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O’Grady, Selected Essays & Passages.

O’Grady, Standish. Selected Essays & Passages. [With many chapters on Cú Chulainn as well as essays on “Pacata Hibernia” / Irish Conservatism and its Outlook etc] Dublin, The Phoenix Publishing Company, no date (c.1940). 13 x 19 cm. 340 pages. Hardcover. Blue cloth with gilt lettering on the spine. Very good condition.

Standish James O’Grady (Irish: Anéislis Séamus Ó Grádaigh; 18 September 1846 – 18 May 1928) was an Irish author, journalist, and historian. O’Grady was inspired by Sylvester O’Halloran and played a formative role in the Celtic Revival, publishing the tales of Irish mythology, as the History of Ireland: Heroic Period (1878), arguing that the Gaelic tradition had rival only from the tales of Homeric Greece. O’Grady was a paradox for his times, proud of his Gaelic heritage, he was also a member of the Church of Ireland, a champion of aristocratic virtues (particularly decrying bourgeois values and the uprooting cosmopolitanism of modernity) and at one point advocated a revitalised Irish people taking over the British Empire and renaming it the Anglo-Irish Empire.

O’Grady’s influence crossed the divide of the Anglo-Irish and Irish-Ireland traditions in literature. His influence was explicitly stated by the Abbey Theatre set with Lady Gregory, W. B. Yeats and George William Russell attributing their interest in the Fenian Cycle of Gaelic tradition in part to him. In a more cautious sense, some of the figures associated with the Sinn Féin movement and it’s more radical nationalist fringes, such as Arthur Griffith and Patrick Pearse, sometimes had positive things to say about his efforts in helping to retrieve from the past the Gaelic heroic outlook (although they rejected his unionist views and Episcopalian disposition). (Wikipedia)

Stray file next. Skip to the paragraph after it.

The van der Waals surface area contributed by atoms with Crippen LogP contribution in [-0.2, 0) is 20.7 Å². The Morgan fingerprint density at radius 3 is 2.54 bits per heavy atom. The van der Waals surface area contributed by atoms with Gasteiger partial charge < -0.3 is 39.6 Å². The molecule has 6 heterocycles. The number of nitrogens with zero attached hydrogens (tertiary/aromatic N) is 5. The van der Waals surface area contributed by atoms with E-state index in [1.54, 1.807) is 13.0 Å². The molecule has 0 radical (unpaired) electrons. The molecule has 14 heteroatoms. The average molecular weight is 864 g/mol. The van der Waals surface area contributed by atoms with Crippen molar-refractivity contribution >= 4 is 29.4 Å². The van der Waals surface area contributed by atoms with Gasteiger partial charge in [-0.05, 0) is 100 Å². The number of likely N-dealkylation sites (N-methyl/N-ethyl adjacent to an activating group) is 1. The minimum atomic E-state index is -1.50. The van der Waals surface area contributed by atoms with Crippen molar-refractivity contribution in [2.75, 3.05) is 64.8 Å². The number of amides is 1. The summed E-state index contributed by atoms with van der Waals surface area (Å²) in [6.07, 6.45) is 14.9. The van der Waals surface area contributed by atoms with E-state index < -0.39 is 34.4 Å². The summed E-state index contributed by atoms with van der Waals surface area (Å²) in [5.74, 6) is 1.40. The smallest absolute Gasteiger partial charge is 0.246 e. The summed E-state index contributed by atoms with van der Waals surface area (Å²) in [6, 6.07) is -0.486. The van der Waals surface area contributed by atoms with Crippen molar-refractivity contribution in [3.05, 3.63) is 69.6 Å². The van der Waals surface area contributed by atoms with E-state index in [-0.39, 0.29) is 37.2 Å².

Includes for example: Introduction of the Bardic History of Ireland / Ceasair and Ceasairian Deities / Natural Mythology of the Irish / irish Unity / Cuculain, Son of Sualtam / The Knighting of Cuculain / The Duel of Cuculain and Fardia / A Hosting of the Sidhe / The Prowess of Cuculain / The Death of Cuculain / The Vision of Queen Meave / Niall Mor of the Nine Hostages / Irish Poolitics and Political History: “Pacata Hibernia” / Irish Conservatism and its Outlook / The Great Enchantment / Ireland and the Hour /
Miscellaneous Essays: Walt Whitman: The Poet of Joy / Paganism – Greek and Irish / Slievenaman / Slieve Gullion //

Cú Chulainn, also spelt Cú Chulaind or Cúchulainn, Irish for “Culann’s Hound”) and sometimes known in English as Cuhullin is an Irish mythological hero who appears in the stories of the Ulster Cycle, as well as in Scottish and Manx folklore. The son of the god Lugh and Deichtine (sister of Conchobar mac Nessa), his childhood name was Sétanta.

He gained his better-known name as a child, after killing Culann’s fierce guard-dog in self-defence and offered to take its place until a replacement could be reared. At the age of seventeen he defended Ulster single-handedly against the armies of queen Medb of Connacht in the famous Táin Bó Cúailnge (″Cattle Raid of Cooley”). It was prophesied that his great deeds would give him everlasting fame, but his life would be a short one. He is known for his terrifying battle frenzy, or ríastrad (translated by Thomas Kinsella as “warp spasm” and by Ciaran Carson as “torque”), in which he becomes an unrecognisable monster who knows neither friend nor foe. He fights from his chariot, driven by his loyal charioteer Láeg and drawn by his horses, Liath Macha and Dub Sainglend. In more modern times, Cú Chulainn is often referred to as the “Hound of Ulster”.
Cú Chulainn shows striking similarities to the legendary Persian hero Rostam, as well as to the Germanic Lay of Hildebrand and the labours of the Greek epic hero Hercules, suggesting a common Indo-European origin, but lacking in linguistic, anthropological and archaeological material. (Wikipedia)

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O'Grady, Selected Essays & Passages.
O’Grady, Selected Essays & Passages.